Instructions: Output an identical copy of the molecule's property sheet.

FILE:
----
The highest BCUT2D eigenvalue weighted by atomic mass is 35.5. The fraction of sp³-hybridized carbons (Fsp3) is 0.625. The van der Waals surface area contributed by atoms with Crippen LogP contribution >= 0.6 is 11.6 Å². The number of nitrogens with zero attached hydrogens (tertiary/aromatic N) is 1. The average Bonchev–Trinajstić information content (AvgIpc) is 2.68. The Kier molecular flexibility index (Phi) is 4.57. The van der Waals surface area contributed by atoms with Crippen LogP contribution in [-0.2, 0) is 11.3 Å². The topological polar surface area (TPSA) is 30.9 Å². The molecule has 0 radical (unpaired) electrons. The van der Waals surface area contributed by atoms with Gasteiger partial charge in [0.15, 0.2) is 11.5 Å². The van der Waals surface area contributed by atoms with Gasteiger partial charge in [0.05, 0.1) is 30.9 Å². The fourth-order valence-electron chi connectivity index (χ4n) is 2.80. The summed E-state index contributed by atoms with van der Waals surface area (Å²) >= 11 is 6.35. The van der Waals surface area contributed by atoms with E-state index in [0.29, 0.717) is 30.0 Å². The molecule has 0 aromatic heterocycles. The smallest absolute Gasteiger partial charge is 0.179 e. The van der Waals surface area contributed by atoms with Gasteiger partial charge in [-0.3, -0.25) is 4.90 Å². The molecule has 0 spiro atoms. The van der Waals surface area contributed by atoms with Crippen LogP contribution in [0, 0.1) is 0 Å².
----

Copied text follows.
The highest BCUT2D eigenvalue weighted by atomic mass is 35.5. The fraction of sp³-hybridized carbons (Fsp3) is 0.625. The van der Waals surface area contributed by atoms with Crippen LogP contribution >= 0.6 is 11.6 Å². The number of nitrogens with zero attached hydrogens (tertiary/aromatic N) is 1. The average Bonchev–Trinajstić information content (AvgIpc) is 2.68. The Kier molecular flexibility index (Phi) is 4.57. The van der Waals surface area contributed by atoms with Crippen LogP contribution in [-0.2, 0) is 11.3 Å². The topological polar surface area (TPSA) is 30.9 Å². The molecule has 0 radical (unpaired) electrons. The van der Waals surface area contributed by atoms with Gasteiger partial charge in [0.15, 0.2) is 11.5 Å². The van der Waals surface area contributed by atoms with Gasteiger partial charge in [0.05, 0.1) is 30.9 Å². The fourth-order valence-electron chi connectivity index (χ4n) is 2.80. The summed E-state index contributed by atoms with van der Waals surface area (Å²) >= 11 is 6.35. The van der Waals surface area contributed by atoms with E-state index in [0.29, 0.717) is 30.0 Å². The molecule has 0 aromatic heterocycles. The smallest absolute Gasteiger partial charge is 0.179 e. The van der Waals surface area contributed by atoms with Gasteiger partial charge in [-0.3, -0.25) is 4.90 Å². The molecule has 0 spiro atoms. The van der Waals surface area contributed by atoms with Crippen LogP contribution in [0, 0.1) is 0 Å².